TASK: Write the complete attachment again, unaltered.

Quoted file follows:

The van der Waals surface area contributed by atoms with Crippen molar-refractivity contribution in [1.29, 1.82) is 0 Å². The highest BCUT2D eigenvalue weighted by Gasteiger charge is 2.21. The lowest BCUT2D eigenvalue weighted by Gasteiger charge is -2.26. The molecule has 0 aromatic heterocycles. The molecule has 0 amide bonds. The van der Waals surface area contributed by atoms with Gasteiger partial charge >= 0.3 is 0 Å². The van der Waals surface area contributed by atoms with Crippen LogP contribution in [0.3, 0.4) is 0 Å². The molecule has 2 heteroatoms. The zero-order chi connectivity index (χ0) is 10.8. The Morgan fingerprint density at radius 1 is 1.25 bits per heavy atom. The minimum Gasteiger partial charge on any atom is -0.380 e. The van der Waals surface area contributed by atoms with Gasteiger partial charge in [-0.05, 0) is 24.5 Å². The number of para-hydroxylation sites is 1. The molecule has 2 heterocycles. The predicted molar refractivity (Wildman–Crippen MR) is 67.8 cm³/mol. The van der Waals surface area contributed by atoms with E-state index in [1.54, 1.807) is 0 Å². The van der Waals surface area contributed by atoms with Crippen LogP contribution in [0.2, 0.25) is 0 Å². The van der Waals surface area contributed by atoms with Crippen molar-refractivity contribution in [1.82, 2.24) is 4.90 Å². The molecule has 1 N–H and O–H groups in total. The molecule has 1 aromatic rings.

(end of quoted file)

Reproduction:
The van der Waals surface area contributed by atoms with Crippen molar-refractivity contribution in [1.29, 1.82) is 0 Å². The highest BCUT2D eigenvalue weighted by Gasteiger charge is 2.21. The lowest BCUT2D eigenvalue weighted by Gasteiger charge is -2.26. The molecule has 0 aromatic heterocycles. The molecule has 0 amide bonds. The van der Waals surface area contributed by atoms with Gasteiger partial charge >= 0.3 is 0 Å². The van der Waals surface area contributed by atoms with Crippen LogP contribution in [0.3, 0.4) is 0 Å². The molecule has 2 heteroatoms. The zero-order chi connectivity index (χ0) is 10.8. The Morgan fingerprint density at radius 1 is 1.25 bits per heavy atom. The minimum Gasteiger partial charge on any atom is -0.380 e. The van der Waals surface area contributed by atoms with Gasteiger partial charge in [-0.05, 0) is 24.5 Å². The number of para-hydroxylation sites is 1. The molecule has 2 heterocycles. The predicted molar refractivity (Wildman–Crippen MR) is 67.8 cm³/mol. The van der Waals surface area contributed by atoms with E-state index in [1.54, 1.807) is 0 Å². The van der Waals surface area contributed by atoms with Crippen LogP contribution in [0.2, 0.25) is 0 Å². The van der Waals surface area contributed by atoms with Crippen molar-refractivity contribution in [1.82, 2.24) is 4.90 Å². The molecule has 1 N–H and O–H groups in total. The molecule has 1 aromatic rings.